You’re getting more Diablo content to sink your teeth into this week. Blizzard confirms in a post on Diablo 3‘s forums that Season 25 kicks off on December 10 at 5pm local time across all regions. That’ll be shortly after the next Diablo 3 update, so prepare for a download.
The big new addition of this season is a new type of socketable item called Soul Shards. You’ve got seven unique types of Soul Shard that give you demonic new powers. If you think they look familiar at all, it’s because the Lords of Hell provide their influence. Breaking that down even further, you’re getting three Prime Evil Soul Shards that can be slotted into helms and four Lesser Evil Soul Shards that can be equipped into weapons. You can only use one of each Soul Shard simultaneously, though you can upgrade each of them three times using a new seasonal-exclusive consumable called the Hellforge Ember.
So how do you get ’em? Soul Shards and Hellforge Embers can drop from anywhere in Sanctuary, really, but you’ll want to be besting bosses for a higher chance at snagging Soul Shards. Happy grinding, folks.
Blizzard has also clarified that Soul Shards can’t be traded, though they can be salvaged and utilised in Caldesann’s Despair. You can only get them in seasonal play, too, so they won’t transfer to your non-seasonal character when the season wraps up.
Season 25 is also reintroducing cosmetic rewards from Season 13. If you weren’t around for that, you can get the helm and shoulder slots of the Conqueror set, portraits themed around Imperious, and a rather gory-looking bear. Courtesy of Haedrig’s Gift, you’re also getting a new class set for completing specific chapters in the season journey.
You’ve also got a slew of balance tweaks, such as item changes for Witch Doctors and Demon Hunters. If you’d like to see the patch notes in full, you can find them here.
Activision Blizzard is facing a lawsuit filed in July by the state of California (since expanded for QA and customer service contractors) alleging years of discrimination and harassment. Since then, CEO Bobby Kotick has called the company’s initial response “tone deaf”, employees have staged a walkout, Blizzard president J Allen Brack has left, and the ABK Workers Alliance has demanded change at the company. The lawsuit is ongoing; follow the latest developments here.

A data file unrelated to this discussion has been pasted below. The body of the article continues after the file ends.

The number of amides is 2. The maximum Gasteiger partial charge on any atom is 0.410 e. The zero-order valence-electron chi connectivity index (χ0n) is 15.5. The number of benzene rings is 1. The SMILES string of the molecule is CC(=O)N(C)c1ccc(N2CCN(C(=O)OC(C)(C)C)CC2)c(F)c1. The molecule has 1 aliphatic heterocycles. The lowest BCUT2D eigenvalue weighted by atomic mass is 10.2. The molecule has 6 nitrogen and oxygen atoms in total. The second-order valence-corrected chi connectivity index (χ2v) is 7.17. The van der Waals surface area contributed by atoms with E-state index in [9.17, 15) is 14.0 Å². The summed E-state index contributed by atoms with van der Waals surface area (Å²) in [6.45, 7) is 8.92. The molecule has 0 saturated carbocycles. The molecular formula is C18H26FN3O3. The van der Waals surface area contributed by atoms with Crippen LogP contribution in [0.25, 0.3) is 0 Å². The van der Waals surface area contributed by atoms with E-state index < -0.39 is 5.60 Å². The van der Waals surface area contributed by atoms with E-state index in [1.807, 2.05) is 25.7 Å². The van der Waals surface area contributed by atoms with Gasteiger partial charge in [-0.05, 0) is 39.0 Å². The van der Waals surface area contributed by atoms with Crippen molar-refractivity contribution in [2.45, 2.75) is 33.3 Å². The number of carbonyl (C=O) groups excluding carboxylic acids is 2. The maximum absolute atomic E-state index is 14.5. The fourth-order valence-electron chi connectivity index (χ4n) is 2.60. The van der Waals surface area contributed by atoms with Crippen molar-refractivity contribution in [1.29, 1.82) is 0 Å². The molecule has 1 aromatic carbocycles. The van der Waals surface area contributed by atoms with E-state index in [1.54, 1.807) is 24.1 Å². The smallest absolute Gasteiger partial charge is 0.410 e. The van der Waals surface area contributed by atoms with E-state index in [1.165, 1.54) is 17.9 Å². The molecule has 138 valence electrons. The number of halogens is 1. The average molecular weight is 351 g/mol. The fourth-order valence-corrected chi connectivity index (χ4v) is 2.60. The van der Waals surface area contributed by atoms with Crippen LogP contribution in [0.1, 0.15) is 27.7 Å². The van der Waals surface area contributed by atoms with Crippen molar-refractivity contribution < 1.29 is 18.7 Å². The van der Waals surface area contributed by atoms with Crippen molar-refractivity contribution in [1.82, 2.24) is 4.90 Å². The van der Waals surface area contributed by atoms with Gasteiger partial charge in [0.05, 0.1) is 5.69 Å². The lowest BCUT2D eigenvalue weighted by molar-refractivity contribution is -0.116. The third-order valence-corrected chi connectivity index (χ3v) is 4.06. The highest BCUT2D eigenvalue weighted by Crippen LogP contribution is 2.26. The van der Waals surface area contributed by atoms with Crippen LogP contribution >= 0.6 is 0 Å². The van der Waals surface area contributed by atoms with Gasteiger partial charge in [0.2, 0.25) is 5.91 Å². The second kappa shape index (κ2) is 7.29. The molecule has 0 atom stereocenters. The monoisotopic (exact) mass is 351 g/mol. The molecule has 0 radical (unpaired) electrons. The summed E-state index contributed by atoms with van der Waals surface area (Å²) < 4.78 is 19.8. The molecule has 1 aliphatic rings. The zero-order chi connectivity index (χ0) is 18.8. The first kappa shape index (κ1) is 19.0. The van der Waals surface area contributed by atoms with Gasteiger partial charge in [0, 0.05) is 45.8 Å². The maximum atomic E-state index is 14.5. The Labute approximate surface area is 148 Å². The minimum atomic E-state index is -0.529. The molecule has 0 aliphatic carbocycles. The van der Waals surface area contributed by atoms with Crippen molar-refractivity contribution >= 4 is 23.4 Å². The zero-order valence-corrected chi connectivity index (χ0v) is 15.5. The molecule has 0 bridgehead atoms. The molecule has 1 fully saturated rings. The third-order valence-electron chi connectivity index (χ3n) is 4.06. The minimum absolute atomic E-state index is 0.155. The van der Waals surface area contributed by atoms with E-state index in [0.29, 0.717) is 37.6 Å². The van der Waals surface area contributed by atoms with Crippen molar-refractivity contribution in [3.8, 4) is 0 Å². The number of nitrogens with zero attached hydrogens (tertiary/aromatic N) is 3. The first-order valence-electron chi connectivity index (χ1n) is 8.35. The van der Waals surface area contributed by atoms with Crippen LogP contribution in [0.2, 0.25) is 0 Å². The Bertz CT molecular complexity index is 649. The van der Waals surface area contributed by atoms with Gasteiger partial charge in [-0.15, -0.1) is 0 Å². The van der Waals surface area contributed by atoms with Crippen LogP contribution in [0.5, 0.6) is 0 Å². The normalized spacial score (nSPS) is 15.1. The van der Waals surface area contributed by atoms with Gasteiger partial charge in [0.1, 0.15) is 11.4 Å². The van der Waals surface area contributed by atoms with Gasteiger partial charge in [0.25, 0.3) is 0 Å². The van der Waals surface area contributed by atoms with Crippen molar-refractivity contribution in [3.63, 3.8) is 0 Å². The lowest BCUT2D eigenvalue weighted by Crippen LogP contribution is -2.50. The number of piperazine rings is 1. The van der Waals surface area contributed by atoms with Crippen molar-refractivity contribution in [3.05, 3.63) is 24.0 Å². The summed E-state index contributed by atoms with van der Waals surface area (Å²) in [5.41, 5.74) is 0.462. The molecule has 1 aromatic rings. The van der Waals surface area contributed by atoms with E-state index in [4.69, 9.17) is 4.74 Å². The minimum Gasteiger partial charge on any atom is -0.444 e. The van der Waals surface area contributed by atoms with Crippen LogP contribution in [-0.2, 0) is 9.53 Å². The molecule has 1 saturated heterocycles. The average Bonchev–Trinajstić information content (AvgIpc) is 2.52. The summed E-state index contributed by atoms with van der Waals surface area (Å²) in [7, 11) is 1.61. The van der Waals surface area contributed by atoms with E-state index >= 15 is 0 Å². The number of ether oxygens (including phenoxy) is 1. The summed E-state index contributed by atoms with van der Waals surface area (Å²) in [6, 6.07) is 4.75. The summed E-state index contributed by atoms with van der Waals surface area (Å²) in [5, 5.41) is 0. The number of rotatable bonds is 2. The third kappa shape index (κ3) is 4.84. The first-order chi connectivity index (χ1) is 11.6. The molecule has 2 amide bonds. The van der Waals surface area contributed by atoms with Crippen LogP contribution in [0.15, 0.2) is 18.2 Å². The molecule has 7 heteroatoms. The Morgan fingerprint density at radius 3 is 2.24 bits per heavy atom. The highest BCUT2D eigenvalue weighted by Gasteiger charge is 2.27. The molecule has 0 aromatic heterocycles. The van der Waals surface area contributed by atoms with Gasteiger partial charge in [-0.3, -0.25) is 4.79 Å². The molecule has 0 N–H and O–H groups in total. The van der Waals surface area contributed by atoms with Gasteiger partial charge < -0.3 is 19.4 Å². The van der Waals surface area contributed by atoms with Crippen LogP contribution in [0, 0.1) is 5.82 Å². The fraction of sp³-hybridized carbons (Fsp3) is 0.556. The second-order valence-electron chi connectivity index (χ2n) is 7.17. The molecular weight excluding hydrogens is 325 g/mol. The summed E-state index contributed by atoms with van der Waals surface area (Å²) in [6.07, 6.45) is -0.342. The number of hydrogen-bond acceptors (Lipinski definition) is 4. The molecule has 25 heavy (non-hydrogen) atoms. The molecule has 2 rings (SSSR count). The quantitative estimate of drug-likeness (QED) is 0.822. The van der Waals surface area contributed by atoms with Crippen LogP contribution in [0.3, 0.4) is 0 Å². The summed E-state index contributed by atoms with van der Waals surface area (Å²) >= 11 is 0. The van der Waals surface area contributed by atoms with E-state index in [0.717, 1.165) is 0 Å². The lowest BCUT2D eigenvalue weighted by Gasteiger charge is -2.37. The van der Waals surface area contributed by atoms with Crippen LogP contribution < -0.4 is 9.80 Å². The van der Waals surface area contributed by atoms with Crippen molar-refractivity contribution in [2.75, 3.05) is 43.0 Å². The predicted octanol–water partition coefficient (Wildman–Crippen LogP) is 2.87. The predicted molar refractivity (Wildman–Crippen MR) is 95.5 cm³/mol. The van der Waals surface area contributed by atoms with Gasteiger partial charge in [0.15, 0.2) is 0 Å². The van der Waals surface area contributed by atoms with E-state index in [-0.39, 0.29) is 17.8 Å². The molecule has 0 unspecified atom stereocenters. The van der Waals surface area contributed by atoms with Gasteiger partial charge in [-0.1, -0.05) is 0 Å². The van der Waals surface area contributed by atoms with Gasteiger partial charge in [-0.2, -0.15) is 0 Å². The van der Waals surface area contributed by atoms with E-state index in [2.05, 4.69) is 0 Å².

In September, an agency of the US federal government opened an investigation into Activision Blizzard’s response to sexual misconduct and discrimination complaints from its employees, as part of which Kotick has reportedly been subpoenaed. The company is also facing a separate unfair labour practice suit alleging “worker intimidation and union busting” filed by a workers’ union, also in September. In another, separate development, Activision Blizzard reached an agreement with the United States Equal Employment Opportunity Commission “to settle claims and to further strengthen policies and programs to prevent harassment and discrimination”. In a subsequent letter to employees, the company has announced an end to forced arbitration, a $250 million initiative to improve diversity, and a major pay cut for Kotick.
A new report published this November now alleges Bobby Kotick knew about and suppressed reports of sexual misconduct. Kotick has responded with an official statement saying the Wall Street Journal’s article “paints an inaccurate and misleading view of our company, of me personally, and my leadership.” In reply, Activision Blizzard’s board of directors declared it “remains confident” in Kotick’s leadership.